temper englannista suomeksi
kiukku, huono tuuli
(circa) (w), ''(w)'', Act V, Scene(nbs)2,http://www.opensourceshakespeare.org/views/plays/play_view.php?WorkID=kingjohn&Scope=entire&pleasewait=1&msg=pl
- A noble temper dost thou show in this;
1749, (w), ''(w)'', Dublin: John Smith, Book 4, Chapter 2, p.(nbs)141,http://name.umdl.umich.edu/004794856.0001.001
- (..) when she smiled, the Sweetness of her Temper diffused that Glory over her Countenance, which no Regularity of Features can give.
1814, (w), ''(w)'', Chapter(nbs)4,http://www.gutenberg.org/files/141/141-h/141-h.htm
- I am of a cautious temper, and unwilling to risk my happiness in a hurry.
1868, (w), ''(w)'', Chapter(nbs)26,http://www.gutenberg.org/files/514/514-h/514-h.htm
- (..) Amy smiled without bitterness, for she possessed a happy temper and hopeful spirit.
1928, (w), ''(w)'', Penguin, 1942, Chapter 2, p.(nbs)48,https://www.fadedpage.com/books/20141209/html.php
- (..) it appeared as if to be alone in the great house of his fathers suited his temper.
State of mind; mood.
1667, (w), ''(w)'', Book 9, lines(nbs)1046-1048,http://name.umdl.umich.edu/A50919.0001.001
- Remember with what mild
- And gracious temper he both heard and judg’d
- Without wrauth or reviling;
1719, (w), ''(w)'', London: W. Taylor, p.(nbs)193,http://name.umdl.umich.edu/004845034.0001.000
- (..) I must testify from my Experience, that a Temper of Peace, Thankfulness, Love and Affection, is much more the proper Frame for Prayer than that of Terror and Discomposure;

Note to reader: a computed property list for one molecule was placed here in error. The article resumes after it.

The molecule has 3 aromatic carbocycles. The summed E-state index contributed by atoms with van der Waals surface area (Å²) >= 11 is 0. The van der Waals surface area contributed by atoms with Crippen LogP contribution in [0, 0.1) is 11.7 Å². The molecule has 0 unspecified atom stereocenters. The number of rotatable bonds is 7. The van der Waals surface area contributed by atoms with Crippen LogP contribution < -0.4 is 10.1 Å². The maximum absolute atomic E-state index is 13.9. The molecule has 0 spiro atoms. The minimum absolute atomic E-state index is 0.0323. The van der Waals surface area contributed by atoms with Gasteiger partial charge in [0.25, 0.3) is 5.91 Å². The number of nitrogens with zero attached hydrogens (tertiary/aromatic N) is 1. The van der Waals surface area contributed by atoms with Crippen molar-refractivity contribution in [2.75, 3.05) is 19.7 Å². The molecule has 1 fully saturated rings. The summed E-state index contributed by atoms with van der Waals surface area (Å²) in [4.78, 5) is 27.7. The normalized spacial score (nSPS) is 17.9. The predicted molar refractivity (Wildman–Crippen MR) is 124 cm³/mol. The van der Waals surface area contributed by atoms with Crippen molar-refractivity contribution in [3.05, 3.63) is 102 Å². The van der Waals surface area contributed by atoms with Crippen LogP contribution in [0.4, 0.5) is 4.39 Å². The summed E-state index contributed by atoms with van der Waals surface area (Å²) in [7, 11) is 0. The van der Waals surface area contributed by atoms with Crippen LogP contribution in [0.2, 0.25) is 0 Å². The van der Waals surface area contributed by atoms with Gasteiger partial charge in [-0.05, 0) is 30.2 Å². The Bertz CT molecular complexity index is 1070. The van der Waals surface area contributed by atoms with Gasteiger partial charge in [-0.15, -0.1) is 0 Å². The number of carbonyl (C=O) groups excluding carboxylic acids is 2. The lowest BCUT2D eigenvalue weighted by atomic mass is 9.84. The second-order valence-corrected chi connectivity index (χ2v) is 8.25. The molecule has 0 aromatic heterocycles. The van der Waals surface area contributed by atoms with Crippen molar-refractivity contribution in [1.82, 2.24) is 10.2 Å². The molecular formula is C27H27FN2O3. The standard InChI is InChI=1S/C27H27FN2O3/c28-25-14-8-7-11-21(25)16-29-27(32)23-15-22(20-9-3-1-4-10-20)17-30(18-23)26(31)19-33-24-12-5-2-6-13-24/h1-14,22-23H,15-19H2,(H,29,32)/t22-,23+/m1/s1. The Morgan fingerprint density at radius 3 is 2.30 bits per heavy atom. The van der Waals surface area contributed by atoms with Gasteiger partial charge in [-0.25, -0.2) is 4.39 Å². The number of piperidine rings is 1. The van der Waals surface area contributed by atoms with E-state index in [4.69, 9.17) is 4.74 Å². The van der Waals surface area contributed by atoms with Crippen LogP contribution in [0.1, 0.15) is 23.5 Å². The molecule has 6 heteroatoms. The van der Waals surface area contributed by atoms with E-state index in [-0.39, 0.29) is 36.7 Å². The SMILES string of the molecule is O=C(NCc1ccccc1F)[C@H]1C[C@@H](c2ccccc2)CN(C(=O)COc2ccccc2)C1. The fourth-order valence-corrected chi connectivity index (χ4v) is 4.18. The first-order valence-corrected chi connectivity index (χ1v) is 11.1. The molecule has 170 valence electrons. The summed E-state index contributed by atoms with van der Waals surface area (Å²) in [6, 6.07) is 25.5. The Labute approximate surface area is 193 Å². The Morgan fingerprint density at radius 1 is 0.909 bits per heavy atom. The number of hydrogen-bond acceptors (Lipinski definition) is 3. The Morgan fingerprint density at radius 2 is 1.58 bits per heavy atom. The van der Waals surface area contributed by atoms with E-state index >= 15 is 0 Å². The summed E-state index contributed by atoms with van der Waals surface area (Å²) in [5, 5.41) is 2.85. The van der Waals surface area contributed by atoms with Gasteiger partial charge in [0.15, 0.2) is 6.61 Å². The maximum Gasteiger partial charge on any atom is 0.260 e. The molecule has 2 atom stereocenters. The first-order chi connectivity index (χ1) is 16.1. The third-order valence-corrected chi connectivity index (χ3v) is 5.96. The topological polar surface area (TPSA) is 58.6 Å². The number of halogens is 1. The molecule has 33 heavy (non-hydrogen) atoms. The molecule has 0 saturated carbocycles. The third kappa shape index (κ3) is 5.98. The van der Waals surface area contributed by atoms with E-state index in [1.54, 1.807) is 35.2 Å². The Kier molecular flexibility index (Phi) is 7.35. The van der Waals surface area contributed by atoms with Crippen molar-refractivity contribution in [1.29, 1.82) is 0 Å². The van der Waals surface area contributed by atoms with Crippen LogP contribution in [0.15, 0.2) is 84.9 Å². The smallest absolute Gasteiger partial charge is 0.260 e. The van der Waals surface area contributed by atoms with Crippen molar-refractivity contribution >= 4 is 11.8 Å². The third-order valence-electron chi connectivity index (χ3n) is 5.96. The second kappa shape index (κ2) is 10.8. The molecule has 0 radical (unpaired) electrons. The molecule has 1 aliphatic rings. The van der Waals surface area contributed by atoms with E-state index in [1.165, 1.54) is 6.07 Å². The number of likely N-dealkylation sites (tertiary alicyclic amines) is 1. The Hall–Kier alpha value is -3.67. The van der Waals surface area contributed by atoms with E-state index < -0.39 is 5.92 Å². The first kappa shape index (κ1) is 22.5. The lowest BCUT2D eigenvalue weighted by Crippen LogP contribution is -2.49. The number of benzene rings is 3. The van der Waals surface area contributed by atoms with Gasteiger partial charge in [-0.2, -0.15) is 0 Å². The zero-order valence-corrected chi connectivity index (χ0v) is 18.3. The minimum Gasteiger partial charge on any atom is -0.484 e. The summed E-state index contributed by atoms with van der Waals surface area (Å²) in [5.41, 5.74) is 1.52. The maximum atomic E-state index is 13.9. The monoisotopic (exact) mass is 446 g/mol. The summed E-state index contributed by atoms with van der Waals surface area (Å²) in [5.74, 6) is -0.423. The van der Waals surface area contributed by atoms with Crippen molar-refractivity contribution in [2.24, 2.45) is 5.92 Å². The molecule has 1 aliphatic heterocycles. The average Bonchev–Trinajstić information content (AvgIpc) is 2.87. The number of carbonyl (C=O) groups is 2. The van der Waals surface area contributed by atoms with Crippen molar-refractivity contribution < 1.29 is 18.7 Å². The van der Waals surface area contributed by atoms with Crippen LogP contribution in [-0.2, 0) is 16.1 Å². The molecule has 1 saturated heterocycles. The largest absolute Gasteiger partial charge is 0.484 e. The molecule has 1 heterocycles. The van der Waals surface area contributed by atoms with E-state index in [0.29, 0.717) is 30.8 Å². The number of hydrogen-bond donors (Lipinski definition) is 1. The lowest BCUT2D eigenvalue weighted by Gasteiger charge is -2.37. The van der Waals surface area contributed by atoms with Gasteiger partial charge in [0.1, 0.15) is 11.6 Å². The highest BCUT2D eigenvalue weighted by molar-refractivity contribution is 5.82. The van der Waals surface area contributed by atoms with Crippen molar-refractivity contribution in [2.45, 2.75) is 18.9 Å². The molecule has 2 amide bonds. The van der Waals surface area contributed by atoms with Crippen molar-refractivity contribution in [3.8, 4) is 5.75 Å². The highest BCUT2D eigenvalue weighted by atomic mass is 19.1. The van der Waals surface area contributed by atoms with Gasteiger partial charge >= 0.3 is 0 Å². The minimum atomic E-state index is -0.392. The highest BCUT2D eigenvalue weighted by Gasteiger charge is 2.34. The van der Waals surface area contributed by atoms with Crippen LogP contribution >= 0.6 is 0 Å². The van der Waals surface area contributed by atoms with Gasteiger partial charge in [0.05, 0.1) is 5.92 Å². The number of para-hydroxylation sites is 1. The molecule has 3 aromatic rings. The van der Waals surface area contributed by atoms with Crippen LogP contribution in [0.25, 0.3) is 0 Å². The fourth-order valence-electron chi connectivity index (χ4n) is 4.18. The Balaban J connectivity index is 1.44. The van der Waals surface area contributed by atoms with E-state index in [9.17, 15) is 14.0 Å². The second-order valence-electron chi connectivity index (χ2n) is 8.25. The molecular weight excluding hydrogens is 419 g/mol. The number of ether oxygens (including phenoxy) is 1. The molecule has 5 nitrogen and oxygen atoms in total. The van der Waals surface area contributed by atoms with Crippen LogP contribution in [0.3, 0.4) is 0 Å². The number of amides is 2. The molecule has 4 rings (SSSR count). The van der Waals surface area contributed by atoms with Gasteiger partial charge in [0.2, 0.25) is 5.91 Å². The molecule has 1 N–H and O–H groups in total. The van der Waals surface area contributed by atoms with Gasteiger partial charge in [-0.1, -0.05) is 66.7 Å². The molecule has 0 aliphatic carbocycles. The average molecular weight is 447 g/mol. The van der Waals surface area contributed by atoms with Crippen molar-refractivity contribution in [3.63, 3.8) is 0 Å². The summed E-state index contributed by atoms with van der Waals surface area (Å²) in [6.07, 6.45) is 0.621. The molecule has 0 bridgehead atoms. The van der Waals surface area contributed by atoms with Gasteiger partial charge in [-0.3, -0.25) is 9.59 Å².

1818, (w), ''(w)'', Volume 3, Chapter(nbs)5,http://www.gutenberg.org/files/41445/41445-h/41445-h.htm
- (..) her temper was fluctuating; joy for a few instants shone in her eyes, but it continually gave place to distraction and reverie.
1850, (w), ''(w)'', Chapter(nbs)29,http://www.gutenberg.org/files/766/766-h/766-h.htm
- ‘You should be careful not to irritate her, James. Her temper has been soured, remember, and ought not to be tried.’
1950, (w), ''(w)'', London: Heinemann, 1952, Chapter 3, p.(nbs)94,https://www.fadedpage.com/books/20120110/html.php
- She bowed to him, to put him in a good temper.
A tendency to become angry.
1909, (w), ''(w)'', Chapter(nbs)3,http://www.gutenberg.org/files/47/47-h/47-h.htm
- “I guess you’ve got a spice of temper,” commented Mr. Harrison, surveying the flushed cheeks and indignant eyes opposite him.
1958, (w), ''(w)'', Penguin, 1969, Chapter(nbs)5,https://archive.org/details/ourmaninhavanaen00gree
- ‘What a temper you’ve got, Wormold.’
- ‘I’m sorry. Drink takes me that way.’
2013, (w), ''(w)'', London: Harvill Secker, Chapter 28, p.(nbs)251,https://books.google.ca/books?id=NhPDhl0yABIC&printsec=frontcoverv=onepage&q&f=false
- His criticism of Inés makes him bristle. Nonetheless, he holds his temper in check.
1919, (w), ''(w)'', Chapter(nbs)28,http://www.gutenberg.org/cache/epub/8101/pg8101-images.html
- Hortense remained for several days in a condition of sullen anger—she was a cloud lit up by occasional unaccountable flashes of temper.
1953, (w), ''(w)'', London: Geoffrey Bles, 1965, Chapter(nbs)1,https://www.fadedpage.com/books/201410B0/html.php
- Jill suddenly flew into a temper (which is quite a likely thing to happen if you have been interrupted in a cry).
1999, (w), ''(w)'', New York: Scribner, Chapter 4, p.(nbs)110,https://archive.org/details/blackwaterlights00toib
- (..) she banged the door as she left as though in temper and walked to her car.
''to keep one's temper; to lose one's temper; to recover one's temper''
1611, (w), ''(w)'', London: Walter Burre, Act(nbs)IV,http://name.umdl.umich.edu/A04640.0001.001
- Restore your selues, vnto your temper, Fathers;
- And, without perturbation, heare me speake:
(RQ:Pope Essay on Man)
1819, (w), ''(w)'', Chapter(nbs)22,http://www.gutenberg.org/files/471/471-h/471-h.htm